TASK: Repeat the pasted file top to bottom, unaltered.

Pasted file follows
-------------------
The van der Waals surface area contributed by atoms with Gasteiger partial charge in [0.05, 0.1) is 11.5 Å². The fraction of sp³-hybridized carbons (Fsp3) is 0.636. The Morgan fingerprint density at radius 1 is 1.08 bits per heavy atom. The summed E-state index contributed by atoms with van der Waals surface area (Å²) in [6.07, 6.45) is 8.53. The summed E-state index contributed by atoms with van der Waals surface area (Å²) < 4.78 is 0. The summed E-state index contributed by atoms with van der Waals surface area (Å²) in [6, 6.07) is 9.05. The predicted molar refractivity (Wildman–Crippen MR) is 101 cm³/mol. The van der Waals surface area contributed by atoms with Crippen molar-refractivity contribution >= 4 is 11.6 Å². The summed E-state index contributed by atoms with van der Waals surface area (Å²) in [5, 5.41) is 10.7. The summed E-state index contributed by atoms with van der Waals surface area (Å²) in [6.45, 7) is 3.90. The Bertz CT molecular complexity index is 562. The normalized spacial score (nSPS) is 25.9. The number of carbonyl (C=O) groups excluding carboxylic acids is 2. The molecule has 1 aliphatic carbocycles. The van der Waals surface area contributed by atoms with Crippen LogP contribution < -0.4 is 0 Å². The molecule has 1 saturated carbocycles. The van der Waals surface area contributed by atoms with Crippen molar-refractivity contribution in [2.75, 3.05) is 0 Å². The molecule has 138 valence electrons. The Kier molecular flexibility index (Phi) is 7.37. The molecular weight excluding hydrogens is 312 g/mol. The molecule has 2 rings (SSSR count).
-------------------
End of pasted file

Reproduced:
The van der Waals surface area contributed by atoms with Gasteiger partial charge in [0.05, 0.1) is 11.5 Å². The fraction of sp³-hybridized carbons (Fsp3) is 0.636. The Morgan fingerprint density at radius 1 is 1.08 bits per heavy atom. The summed E-state index contributed by atoms with van der Waals surface area (Å²) in [6.07, 6.45) is 8.53. The summed E-state index contributed by atoms with van der Waals surface area (Å²) < 4.78 is 0. The summed E-state index contributed by atoms with van der Waals surface area (Å²) in [6, 6.07) is 9.05. The predicted molar refractivity (Wildman–Crippen MR) is 101 cm³/mol. The van der Waals surface area contributed by atoms with Crippen molar-refractivity contribution >= 4 is 11.6 Å². The summed E-state index contributed by atoms with van der Waals surface area (Å²) in [5, 5.41) is 10.7. The summed E-state index contributed by atoms with van der Waals surface area (Å²) in [6.45, 7) is 3.90. The Bertz CT molecular complexity index is 562. The normalized spacial score (nSPS) is 25.9. The number of carbonyl (C=O) groups excluding carboxylic acids is 2. The molecule has 1 aliphatic carbocycles. The van der Waals surface area contributed by atoms with Crippen LogP contribution < -0.4 is 0 Å². The molecule has 1 saturated carbocycles. The van der Waals surface area contributed by atoms with Crippen molar-refractivity contribution in [2.75, 3.05) is 0 Å². The molecule has 138 valence electrons. The Kier molecular flexibility index (Phi) is 7.37. The molecular weight excluding hydrogens is 312 g/mol. The molecule has 2 rings (SSSR count).